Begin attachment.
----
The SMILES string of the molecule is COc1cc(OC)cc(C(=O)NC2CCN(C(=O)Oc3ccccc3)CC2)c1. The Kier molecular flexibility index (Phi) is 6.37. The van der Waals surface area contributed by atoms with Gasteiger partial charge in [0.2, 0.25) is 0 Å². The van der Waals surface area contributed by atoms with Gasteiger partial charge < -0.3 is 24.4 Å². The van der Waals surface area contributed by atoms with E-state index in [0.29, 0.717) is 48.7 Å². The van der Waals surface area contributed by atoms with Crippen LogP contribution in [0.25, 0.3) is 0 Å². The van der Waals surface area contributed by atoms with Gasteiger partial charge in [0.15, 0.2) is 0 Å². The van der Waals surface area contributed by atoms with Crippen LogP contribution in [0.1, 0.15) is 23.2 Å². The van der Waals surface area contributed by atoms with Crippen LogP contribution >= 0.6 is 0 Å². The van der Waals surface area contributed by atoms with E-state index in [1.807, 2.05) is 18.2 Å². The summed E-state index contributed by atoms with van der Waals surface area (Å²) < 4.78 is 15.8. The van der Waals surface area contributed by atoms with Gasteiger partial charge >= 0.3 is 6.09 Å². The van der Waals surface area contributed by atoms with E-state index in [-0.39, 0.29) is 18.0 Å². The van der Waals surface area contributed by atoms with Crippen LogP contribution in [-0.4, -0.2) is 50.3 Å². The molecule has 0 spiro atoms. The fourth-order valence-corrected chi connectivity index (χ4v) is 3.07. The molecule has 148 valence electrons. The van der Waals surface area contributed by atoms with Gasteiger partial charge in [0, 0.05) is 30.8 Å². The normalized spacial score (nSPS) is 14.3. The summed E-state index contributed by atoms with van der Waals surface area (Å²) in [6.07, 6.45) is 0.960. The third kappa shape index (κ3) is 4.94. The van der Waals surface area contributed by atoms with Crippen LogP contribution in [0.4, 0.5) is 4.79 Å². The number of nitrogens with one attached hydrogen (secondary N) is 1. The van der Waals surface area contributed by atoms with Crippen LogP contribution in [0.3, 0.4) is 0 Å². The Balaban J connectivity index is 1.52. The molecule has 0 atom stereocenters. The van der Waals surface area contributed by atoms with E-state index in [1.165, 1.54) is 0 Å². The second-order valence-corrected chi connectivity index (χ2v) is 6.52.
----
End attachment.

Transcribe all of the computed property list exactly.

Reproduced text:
The SMILES string of the molecule is COc1cc(OC)cc(C(=O)NC2CCN(C(=O)Oc3ccccc3)CC2)c1. The Kier molecular flexibility index (Phi) is 6.37. The van der Waals surface area contributed by atoms with Gasteiger partial charge in [0.2, 0.25) is 0 Å². The van der Waals surface area contributed by atoms with Gasteiger partial charge < -0.3 is 24.4 Å². The van der Waals surface area contributed by atoms with E-state index in [0.29, 0.717) is 48.7 Å². The van der Waals surface area contributed by atoms with Crippen LogP contribution in [0.25, 0.3) is 0 Å². The van der Waals surface area contributed by atoms with Gasteiger partial charge in [0.15, 0.2) is 0 Å². The van der Waals surface area contributed by atoms with Crippen LogP contribution in [0.1, 0.15) is 23.2 Å². The van der Waals surface area contributed by atoms with Crippen LogP contribution >= 0.6 is 0 Å². The van der Waals surface area contributed by atoms with E-state index in [1.807, 2.05) is 18.2 Å². The summed E-state index contributed by atoms with van der Waals surface area (Å²) < 4.78 is 15.8. The van der Waals surface area contributed by atoms with Gasteiger partial charge >= 0.3 is 6.09 Å². The van der Waals surface area contributed by atoms with E-state index in [-0.39, 0.29) is 18.0 Å². The van der Waals surface area contributed by atoms with Crippen LogP contribution in [-0.4, -0.2) is 50.3 Å². The molecule has 0 spiro atoms. The fourth-order valence-corrected chi connectivity index (χ4v) is 3.07. The molecule has 148 valence electrons. The van der Waals surface area contributed by atoms with Gasteiger partial charge in [0, 0.05) is 30.8 Å². The normalized spacial score (nSPS) is 14.3. The summed E-state index contributed by atoms with van der Waals surface area (Å²) in [6.07, 6.45) is 0.960. The third kappa shape index (κ3) is 4.94. The van der Waals surface area contributed by atoms with Crippen LogP contribution in [0.4, 0.5) is 4.79 Å². The number of nitrogens with one attached hydrogen (secondary N) is 1. The van der Waals surface area contributed by atoms with Crippen LogP contribution in [0.3, 0.4) is 0 Å². The Balaban J connectivity index is 1.52. The molecule has 0 atom stereocenters. The van der Waals surface area contributed by atoms with E-state index in [1.165, 1.54) is 0 Å². The second-order valence-corrected chi connectivity index (χ2v) is 6.52.